Kendly was a big-time scorer at Morgan St., averaging 21.0 points as a redshirt junior and 26.1 points as a senior. He took a lot of shots, however, averaging 18.2 field goal attempts on 45.3 percent from the field this past season. Kendley starred at Eleanor Roosevelt High School in Maryland before joining the college ranks, first at Lamar Community College.

Jairus Lyles, guard, UMBC (6-2, 175)

Lyles was the leading scorer for the Retrievers this past season as they became the biggest underdog Cinderella in NCAA history, defeating the No. 1 Virginia Cavaliers in the first round of the NCAA Tournament. He averaged 20.2 points and shot 39.0 percent from three on 6.1 attempts. Lyles began his college career at VCU and played high school ball at nearby DeMatha.

Doral Moore, center, Wake Forest (7-1, 280)

A three-year player at Wake Forest, Moore had a breakout season as a junior with averages of 11.1 points, 9.4 rebounds and 2.0 blocks per game. Moore played with Sixers star Ben Simmons in high school.

Ray Spalding, forward, Louisville (6-10, 215)

Spalding played three years at Louisville and averaged 12.3 points, 8.7 rebounds, 1.7 blocks and 1.5 steals per game as a junior. He posted a 7-5 wingspan at the NBA Combine. Spalding played with Jazz star Donovan Mitchell in college. 

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2017-18 Wizards roster review: Mike Scott

2017-18 Wizards roster review: Mike Scott

To wrap up the 2017-18 season, we are looking at each player on the Wizards' roster. Today, we evaluate Mike Scott's season...

Player: Mike Scott

Position: Power forward

Age: 29

2017-18 salary: $1.7 million

2017-18 stats: 76 G, 18.5 mpg, 8.8 ppg, 3.3 rpg, 1.1 apg, 0.3 spg, 0.1 bpg, 52.7 FG%, 40.5 3P%, 65.8 FT%, 59.0 eFG%, 109 ORtg, 111 DRtg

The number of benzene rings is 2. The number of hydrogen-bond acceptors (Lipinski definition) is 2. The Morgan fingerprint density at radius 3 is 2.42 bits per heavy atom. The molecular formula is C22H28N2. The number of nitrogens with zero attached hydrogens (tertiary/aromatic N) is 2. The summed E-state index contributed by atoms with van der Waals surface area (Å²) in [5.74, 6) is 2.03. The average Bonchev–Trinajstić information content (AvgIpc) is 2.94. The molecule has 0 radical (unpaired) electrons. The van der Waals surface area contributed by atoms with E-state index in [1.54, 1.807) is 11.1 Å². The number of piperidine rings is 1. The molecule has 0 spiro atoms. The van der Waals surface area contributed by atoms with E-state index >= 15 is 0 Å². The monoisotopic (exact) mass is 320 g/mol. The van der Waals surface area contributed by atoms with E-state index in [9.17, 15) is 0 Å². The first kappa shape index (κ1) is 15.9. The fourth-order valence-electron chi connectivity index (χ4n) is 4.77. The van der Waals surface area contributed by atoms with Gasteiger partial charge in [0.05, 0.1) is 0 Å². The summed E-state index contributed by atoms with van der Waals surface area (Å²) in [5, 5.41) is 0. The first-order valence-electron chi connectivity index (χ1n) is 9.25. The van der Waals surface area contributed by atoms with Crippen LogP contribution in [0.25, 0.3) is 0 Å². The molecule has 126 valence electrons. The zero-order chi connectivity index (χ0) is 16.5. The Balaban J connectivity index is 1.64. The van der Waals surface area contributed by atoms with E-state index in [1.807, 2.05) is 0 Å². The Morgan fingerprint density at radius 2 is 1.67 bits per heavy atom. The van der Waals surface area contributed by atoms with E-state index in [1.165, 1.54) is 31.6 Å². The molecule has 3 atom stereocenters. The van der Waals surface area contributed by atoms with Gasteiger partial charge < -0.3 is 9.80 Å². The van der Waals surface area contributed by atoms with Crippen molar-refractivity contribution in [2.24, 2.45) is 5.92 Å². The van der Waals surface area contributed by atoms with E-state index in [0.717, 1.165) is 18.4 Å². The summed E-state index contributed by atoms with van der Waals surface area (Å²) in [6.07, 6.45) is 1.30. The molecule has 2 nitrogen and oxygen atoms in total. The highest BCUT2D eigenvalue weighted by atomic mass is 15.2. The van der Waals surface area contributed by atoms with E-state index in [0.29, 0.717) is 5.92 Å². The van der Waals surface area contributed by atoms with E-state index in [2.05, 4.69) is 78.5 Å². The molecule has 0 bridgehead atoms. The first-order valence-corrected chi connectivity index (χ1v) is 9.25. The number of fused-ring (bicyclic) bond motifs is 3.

Best game: 12/9 at Clippers - 22 points, 8 rebounds, 2 assists, 9-for-11 FG, 3-for-4 3PT, 28 minutes

Season review: The 2017-18 Wizards season was full of unpredictability and the most positive surprise had to be the comeback of Mike Scott.

The Wizards signed Scott to a veteran minimum contract last offseason after a workout at Capital One Arena. This came just months after he had felony drug charges dropped in the state of Georgia, he lost 25 pounds and rehabbed a leg injury. That spring he had wondered, and justifiably, if his NBA career was over.

Scott overcame all of those odds to not only return to the NBA, but re-establish himself as a productive player off the bench. No one was more consistent start-to-finish in the Wizards' second unit than Scott was.

Scott earned a significant role in head coach Scott Brooks' rotation out of the preseason and stayed there. He reached double-figures in 31 of his 76 games, second only to Kelly Oubre, Jr. on the Wizards. 

Scott's primary value was on offense. He scored inside and out and got his points with remarkable efficiency. He led the Wizards and was tied for 11th in the NBA in effective field-goal percentage. He was second on Washington in field goal percentage and third in three-point percentage. 

Scott closed the season strong, reaching double-figures in scoring in seven of the last nine regular season games. He carried that over into the playoffs with 46 points through their first three games against the Raptors. 

Now comes the question of how much money Scott earned himself with his comeback year and whether the Wizards can afford keeping him. Since they are in the luxury tax, they will have little money to spend this summer. 

The way to keep Scott would be to use the remainder of their taxpayer mid-level exception, but that figures to be only about $1.9 million, not much more than what Scott made in 2017-18. Given how well he played this season, it would not be surprising if he earns much more than that.

Potential to improve: Free throw shooting, forcing turnovers, ability to guard bigs

More player season reviews:

John Wall, PG

Bradley Beal, SG

Otto Porter, SF

Markieff Morris, PF

Marcin Gortat, C

Kelly Oubre, Jr., SF